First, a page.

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Dugongs Surviving Despite War

December 26, 1987|United Press International

RIYADH, Saudi Arabia — Despite a heavy oil spill in 1983 and the unsettling effects of the Iran-Iraq War, the population of dugongs--or sea cows--in the Persian Gulf has not been wiped out, a newspaper report says.

The English-language Saudi Gazette this week quoted officials of the Saudi Meteorological and Environmental Agency as saying the gulf's population of dugongs is about 6,400, thousands more than officials had believed.

An additional 800 are believed to be living in the Red Sea.

Abdul Bar Gain, the deputy director general of the agency, told participants at a conference on dugongs in Jidda that the agency undertook an exhaustive study following the January, 1983, Now Ruz oil spill that leaked the equivalent of more than 900,000 barrels into the gulf.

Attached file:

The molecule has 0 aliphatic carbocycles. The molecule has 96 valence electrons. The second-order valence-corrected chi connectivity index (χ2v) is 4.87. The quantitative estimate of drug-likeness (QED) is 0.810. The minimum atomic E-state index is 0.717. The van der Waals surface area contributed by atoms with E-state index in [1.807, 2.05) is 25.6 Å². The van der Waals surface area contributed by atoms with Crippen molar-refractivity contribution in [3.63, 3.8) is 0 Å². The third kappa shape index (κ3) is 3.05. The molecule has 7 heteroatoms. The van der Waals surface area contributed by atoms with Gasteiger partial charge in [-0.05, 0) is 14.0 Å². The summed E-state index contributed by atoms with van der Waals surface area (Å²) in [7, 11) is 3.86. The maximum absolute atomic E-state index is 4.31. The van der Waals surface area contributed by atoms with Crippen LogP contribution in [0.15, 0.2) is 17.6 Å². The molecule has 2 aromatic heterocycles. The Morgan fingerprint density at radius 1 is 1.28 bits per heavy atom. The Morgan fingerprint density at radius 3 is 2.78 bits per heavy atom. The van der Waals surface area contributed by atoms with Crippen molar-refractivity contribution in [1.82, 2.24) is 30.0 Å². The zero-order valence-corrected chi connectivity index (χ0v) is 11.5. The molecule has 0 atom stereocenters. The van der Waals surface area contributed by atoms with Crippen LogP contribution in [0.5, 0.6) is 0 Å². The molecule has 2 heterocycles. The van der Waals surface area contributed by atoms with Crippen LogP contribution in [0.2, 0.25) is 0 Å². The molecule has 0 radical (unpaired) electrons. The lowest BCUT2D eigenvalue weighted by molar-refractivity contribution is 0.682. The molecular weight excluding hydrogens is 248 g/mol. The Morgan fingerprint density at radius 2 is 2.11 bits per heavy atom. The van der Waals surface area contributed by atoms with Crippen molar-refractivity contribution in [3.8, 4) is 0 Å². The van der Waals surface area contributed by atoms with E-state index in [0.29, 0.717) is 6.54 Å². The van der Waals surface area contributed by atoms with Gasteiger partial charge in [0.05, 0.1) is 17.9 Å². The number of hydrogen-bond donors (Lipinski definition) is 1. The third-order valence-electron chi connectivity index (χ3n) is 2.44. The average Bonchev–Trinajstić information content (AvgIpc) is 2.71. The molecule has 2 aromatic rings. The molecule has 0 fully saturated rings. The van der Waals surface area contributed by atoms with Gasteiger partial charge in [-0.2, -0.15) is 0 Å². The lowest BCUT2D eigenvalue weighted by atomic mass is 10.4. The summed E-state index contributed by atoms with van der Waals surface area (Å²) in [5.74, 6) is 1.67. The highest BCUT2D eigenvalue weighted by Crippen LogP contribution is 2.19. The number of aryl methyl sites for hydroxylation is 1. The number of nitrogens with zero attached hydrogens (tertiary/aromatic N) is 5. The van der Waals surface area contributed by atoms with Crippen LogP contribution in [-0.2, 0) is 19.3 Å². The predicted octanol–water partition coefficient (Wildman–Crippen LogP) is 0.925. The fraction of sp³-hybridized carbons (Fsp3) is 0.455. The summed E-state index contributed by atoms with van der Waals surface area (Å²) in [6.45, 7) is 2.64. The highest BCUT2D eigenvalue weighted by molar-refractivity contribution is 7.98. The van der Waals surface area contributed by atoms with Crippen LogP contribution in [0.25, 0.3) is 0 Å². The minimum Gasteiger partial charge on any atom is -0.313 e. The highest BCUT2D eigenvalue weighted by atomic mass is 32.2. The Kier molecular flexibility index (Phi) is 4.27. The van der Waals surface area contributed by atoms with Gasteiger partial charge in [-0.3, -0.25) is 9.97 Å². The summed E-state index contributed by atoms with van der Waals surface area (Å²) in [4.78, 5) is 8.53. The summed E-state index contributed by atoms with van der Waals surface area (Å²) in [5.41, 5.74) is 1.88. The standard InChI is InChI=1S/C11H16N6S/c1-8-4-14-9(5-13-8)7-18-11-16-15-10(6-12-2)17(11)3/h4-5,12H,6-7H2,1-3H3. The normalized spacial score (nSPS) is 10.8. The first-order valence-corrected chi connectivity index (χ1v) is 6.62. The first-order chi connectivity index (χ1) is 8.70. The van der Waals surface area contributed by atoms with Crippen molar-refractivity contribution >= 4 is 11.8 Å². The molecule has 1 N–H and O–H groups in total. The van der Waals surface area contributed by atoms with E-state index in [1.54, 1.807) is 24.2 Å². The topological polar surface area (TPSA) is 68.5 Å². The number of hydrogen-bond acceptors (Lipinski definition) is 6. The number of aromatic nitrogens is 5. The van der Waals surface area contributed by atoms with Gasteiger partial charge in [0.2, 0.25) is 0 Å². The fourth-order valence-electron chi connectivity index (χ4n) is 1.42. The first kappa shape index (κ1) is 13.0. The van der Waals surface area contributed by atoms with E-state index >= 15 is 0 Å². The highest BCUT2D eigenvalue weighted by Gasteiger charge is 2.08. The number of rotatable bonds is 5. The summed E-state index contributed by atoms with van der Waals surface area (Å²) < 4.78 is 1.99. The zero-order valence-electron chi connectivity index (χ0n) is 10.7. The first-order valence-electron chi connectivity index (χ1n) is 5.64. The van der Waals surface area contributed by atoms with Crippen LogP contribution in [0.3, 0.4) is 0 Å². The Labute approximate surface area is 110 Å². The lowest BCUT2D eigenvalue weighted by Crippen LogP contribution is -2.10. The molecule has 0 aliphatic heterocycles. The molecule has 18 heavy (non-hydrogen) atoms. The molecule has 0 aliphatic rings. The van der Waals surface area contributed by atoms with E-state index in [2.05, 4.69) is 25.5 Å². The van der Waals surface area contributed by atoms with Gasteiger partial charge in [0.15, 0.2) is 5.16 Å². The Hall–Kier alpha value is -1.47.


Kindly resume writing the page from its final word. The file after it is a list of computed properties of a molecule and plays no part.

"Four months after the oil spill, 38 dugongs were found dead on shore, and our estimation of the dugong population was around 50 animals," Gain said.

A transfer of the surviving dugongs to the Red Sea had been planned, but the study showed that the large mammals were more abundant than previously believed.

Dugongs feed on sea grass and may live up to age 70. The biggest man-induced danger to the lumbering mammals are gill nets, which can result in drowning.

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